Oh, well, I should have known. The Sunday Telegraph reported on January 18 that folks working in the City are visiting psychics in dramatically increased numbers in order to gain some insight into the financial future. If it’s true – and of course this is the kind of “trend” story you can write from a couple of phone calls – it just goes to show how little they believed in the stuff they were selling in the first place.
A Google search shows that there’s a rash of stories in the US about people visiting psychics with financial worries on their minds, but these seem to be all ordinary individuals. Interesting, though, that there are all these stories on local TV and newspaper sites, each quoting a different local psychic saying more or less the same thing. The media cue the media.
The Telegraph story got its information from the British Astrological and Psychic Society as well as a couple of Web sites. All said the same thing: they’re getting a lot of wealthy guys – yes, guys – coming in to consult them about their careers. Should they quit the finance industry altogether? Or could the psychic just glance over this job offer or contract for them? You can’t help feeling that this says everything you need to know about the inner workings of the financial industry. They say it’s all about the numbers and the analysis, but how can you tell?
I guess there are no skeptics in a foxhole.
In booms and busts it’s fascinating to watch CNBC, which relies on a steady stream of CEOs, venture capitalists, analysts, and pundits to fill its many daily hours of coverage, pretty much like a sports broadcast, only with money. They spend a lot of time just calling the score (currency rates, the various key market averages, and the state of shares lucky or unlucky enough to be in the news). But at some point they need to fill up time with people explaining the Meaning of It All.
Some of these (mostly) guys are hilarious. My favourites are the ones who explain very seriously what the charts mean. I mean, the patterns made by the graphs on the charts. As in talking about the share price “finding a bottom”. Or the graph forming a “head and shoulders” or a “double top”, which is supposed to tell us something about where the share price is going to go. The first time I saw someone read a chart like this – they call it “technical analysis” – I stared, giggled, and wondered why they didn’t just read tea leaves on the air.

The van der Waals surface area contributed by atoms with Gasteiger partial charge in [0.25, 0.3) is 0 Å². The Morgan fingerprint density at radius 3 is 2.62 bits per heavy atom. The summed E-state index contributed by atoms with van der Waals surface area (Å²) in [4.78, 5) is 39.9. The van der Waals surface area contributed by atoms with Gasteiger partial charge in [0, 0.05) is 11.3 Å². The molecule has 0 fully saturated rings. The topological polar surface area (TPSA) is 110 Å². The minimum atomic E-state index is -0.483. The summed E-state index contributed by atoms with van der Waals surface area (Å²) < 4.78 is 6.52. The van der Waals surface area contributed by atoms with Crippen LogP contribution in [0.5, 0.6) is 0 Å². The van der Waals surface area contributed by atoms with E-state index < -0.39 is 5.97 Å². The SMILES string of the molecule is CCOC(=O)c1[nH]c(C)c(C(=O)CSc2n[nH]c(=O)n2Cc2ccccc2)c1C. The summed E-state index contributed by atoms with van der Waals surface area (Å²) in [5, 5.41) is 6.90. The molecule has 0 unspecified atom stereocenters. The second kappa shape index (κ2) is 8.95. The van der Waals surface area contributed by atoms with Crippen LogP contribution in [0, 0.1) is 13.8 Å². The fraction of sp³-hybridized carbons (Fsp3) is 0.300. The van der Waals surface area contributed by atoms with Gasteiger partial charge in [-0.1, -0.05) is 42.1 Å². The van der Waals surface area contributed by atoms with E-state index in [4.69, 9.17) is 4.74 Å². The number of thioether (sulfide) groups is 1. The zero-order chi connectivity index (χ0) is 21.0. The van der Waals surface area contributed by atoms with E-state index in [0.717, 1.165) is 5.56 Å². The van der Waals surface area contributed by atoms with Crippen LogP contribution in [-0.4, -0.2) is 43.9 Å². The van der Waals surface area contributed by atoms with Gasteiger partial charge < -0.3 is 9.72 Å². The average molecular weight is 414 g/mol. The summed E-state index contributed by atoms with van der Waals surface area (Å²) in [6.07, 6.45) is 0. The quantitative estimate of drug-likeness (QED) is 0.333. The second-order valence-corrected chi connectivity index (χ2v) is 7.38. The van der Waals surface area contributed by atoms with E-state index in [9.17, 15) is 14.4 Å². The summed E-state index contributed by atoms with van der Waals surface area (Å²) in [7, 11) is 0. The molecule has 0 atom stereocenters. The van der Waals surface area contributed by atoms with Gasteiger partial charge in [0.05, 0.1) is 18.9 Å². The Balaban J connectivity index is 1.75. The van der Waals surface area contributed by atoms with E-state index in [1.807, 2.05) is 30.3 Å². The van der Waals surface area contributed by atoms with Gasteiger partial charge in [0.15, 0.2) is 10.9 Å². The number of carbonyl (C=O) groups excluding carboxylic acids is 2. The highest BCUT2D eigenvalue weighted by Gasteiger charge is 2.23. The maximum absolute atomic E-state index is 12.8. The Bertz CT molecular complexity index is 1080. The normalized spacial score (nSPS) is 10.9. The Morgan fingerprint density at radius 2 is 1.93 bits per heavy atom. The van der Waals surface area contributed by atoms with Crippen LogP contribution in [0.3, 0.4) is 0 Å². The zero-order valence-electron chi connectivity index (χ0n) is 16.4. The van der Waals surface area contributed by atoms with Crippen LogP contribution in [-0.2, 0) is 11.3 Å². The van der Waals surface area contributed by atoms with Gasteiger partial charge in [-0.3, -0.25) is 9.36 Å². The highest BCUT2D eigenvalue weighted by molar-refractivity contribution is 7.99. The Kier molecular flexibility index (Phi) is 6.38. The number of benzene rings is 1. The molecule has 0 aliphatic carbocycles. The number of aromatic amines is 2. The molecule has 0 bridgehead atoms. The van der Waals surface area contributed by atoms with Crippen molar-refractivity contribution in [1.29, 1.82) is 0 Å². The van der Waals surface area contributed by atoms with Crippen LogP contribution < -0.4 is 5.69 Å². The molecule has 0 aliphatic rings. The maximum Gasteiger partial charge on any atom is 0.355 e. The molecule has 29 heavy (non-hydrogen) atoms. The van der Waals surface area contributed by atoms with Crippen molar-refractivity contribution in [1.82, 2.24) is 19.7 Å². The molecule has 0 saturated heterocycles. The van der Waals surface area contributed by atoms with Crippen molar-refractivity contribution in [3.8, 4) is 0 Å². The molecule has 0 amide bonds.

I said as much to a friend, with whom I share a second friend who has spent much of his career in financial journalism. “Oh, no,” he said. “If you go into his office he’s got a big graph on his wall covering all the ups and downs in the market for the last 40 years, and he can explain to you what each one means.”
There’s a word for that: hindsight.
What technical analysts don’t look at is the stuff you’d think would be most helpful: what the company does, how well it does it, what its operating margins and prospects are. All they’re interested in is the pretty pictures. People who will believe this will believe anything. They’ll find meaningful patterns in clouds, reinterpret their dreams to predict the events that happen the day afterwards, and believe in the financial “opportunities” they’re selling.
You’re right. I’m not being fair. There’s no reason why all these things should necessarily go together. But the underlying phenomenon is the same: humans are just really good at seeing patterns, even where none exist.
What’s interesting is how plausible the research analysts make it all sound. In 2000, I spent six months doing financial news (as a freelance) for a Web site and magazine with delusions of IPO grandeur; incredibly, it still exists, but it never got the share of the dot-com boom its initial investors and full-time staff hoped. As part of the job of producing a couple of stories every day, I had to phone research analysts.
Much to my astonishment, whatever you asked them about the companies they covered, they all always sounded terribly knowledgeable and logical, and the case they made for whatever their opinion was on a particular company always sounded compelling. They were also always terribly busy, which meant you were lucky to get their attention for five minutes. Note: it’s very hard to mount a logical argument against someone’s belief if you only have five minutes to talk to them and you need them to produce usable quotes in that time. Journalists are therefore pretty much forced to report their words at face value; there isn’t time for serious questioning.
All of which kind of makes me wish I could pretend to be a psychic so I could quiz the City folk a little more intensely. Though if these financial types had any common sense, they’d be asking the psychics this: how come they didn’t predict the economic meltdown. Huh? Huh?
Wendy Grossman is founder and former editor (twice) of The Skeptic magazine.